The level to which an organisation should be involved in the private lives of its employees remains a highly emotive subject. Nowhere is this better illustrated than in an employer’s attitude to the health and fitness of its workforce. There are a number of drivers behind these varying attitudes that have complex interplay behind public perception.
First, some employers were originally motivated by altruism and were guided by principles of social responsibility. This resulted in the development of good-quality housing and improved public health of the workforce.
John Cadbury was guided by his Quaker faith to found Bournville Village. Such ideals were not the sole franchise of the Quakers, and Lord Leverhulme was equally guided by his Methodist beliefs to build Port Sunlight to house the employees who worked for his soap manufacturing company. That was not to say that religious principles could not sit comfortably with practical business considerations – Cadbury believed that cocoa drinks and chocolate were an alternative to alcohol.
The second driver is the level of central government’s interest in both the role of the workplace in maintaining health and the potential adverse effects of work upon health. It would be fair to say that this interest has been inconsistent over the years.
The seminal Health of Munition Workers report published in 1918 demonstrated that a 12-hour working day was less productive than a 10-hour one. This report was driven by the practical consideration of maximising ammunition production in the First World War.
More recent initiatives have met with limited success – very little has ever been heard of the metrics supposed to underpin ‘Securing Health Together’ – the 10-year strategy for occupational health launched in July 2000. However, the government’s response to Dame Carol Black’s report clearly articulates the role of the workplace in improving the overall health of individuals. What is less clear, is the extent to which employers should be encouraged to pursue this aim.
The third driver is to articulate the values or proposition that is being delivered by the organisation. The Boorman report on the health of NHS staff clearly demonstrates that there is some way to go before the NHS can consistently embody healthy lifestyles and it will be interesting to see how widely and consistently the report’s recommendations are adopted. There are other aspects where an employer’s actions may be open to darker interpretation, and the recent law suit against Abercrombie & Fitch by an employee with a prosthetic limb is an example of this.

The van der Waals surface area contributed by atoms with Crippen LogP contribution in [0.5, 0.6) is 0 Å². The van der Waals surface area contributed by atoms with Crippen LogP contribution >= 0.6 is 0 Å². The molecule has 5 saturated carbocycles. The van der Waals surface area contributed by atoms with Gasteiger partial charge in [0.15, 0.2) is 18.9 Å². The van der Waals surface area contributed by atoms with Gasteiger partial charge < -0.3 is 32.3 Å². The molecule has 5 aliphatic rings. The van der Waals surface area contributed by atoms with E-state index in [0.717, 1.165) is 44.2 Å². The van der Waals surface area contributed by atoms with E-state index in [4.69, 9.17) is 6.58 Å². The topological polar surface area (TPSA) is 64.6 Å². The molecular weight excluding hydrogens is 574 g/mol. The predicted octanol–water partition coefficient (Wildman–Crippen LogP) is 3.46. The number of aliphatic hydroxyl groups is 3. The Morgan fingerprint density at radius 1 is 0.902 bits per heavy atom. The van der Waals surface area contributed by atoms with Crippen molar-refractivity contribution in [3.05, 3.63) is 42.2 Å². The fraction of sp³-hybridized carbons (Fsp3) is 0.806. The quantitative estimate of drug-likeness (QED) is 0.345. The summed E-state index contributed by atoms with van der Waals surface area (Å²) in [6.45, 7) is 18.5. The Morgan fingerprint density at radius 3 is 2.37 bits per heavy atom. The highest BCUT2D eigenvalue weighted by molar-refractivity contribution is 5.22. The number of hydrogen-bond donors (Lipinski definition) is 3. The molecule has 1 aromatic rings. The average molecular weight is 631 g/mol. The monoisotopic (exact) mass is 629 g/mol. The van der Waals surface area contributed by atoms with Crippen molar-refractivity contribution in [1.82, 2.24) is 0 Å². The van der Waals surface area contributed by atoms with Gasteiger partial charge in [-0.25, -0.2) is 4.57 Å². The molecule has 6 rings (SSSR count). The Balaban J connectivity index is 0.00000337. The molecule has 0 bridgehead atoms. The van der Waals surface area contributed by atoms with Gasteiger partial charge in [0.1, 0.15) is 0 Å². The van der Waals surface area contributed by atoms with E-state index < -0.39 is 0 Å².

The fourth consideration is that upfront investment in improving health will reduce longer-term treatment costs. Clearly, the financial arguments for this become progressively more compelling where an employer funds a far greater proportion of these costs, especially when this arrangement extends into retirement. This has underpinned the incentives to participate in health risk assessment (HRA) programmes in the US. However, there are other considerations that may also appeal in the UK. Studies have consistently shown a direct correlation between the number of risk factors in an individual’s HRA and their absence rates. This relationship also extends to their productivity at work. Therefore, investment in such programmes may be informed by a desire to increase commercial competitiveness as much as to reduce bottom-line healthcare expenditure.
The fifth factor is where there is a requirement for a demonstrable level of health and fitness to allow an individual to safely undertake their job without risk to their own health or that of colleagues or members of the public. There is, however, a significant difference in achieving a certain level of health (eg, a group 2 LGV licence holder) and maintaining a specified level of fitness (eg, members of the Armed Forces, firefighters). The second group assumes a proactive achievement of fitness whereas the first group would focus more on modifiable health risk factors. Certainly, some issues would have commonality – for example, smoking or weight reduction. There is also the issue of health impacting on the design parameters of equipment. A recent example of this was the Stagecoach transport company suspending bus drivers who weighed more than 20 stone from driving duties, as they would break the new seats.
This brief summary shows there are a number of reasons that underpin an organisation’s interest in their workforce’s health. This interest is also a reflection of the state of the relationship between employer and employee. In a poor atmosphere, any new initiative will be treated with distrust, whereas in other organisations, it will be seen as a reinforcement of caring values in other organisations. Thus, careful investment in employee health and wellness programmes can be a powerful means of articulating cultural change.
Dr Mark Simpson, medical dircetor, AXA Icas OH services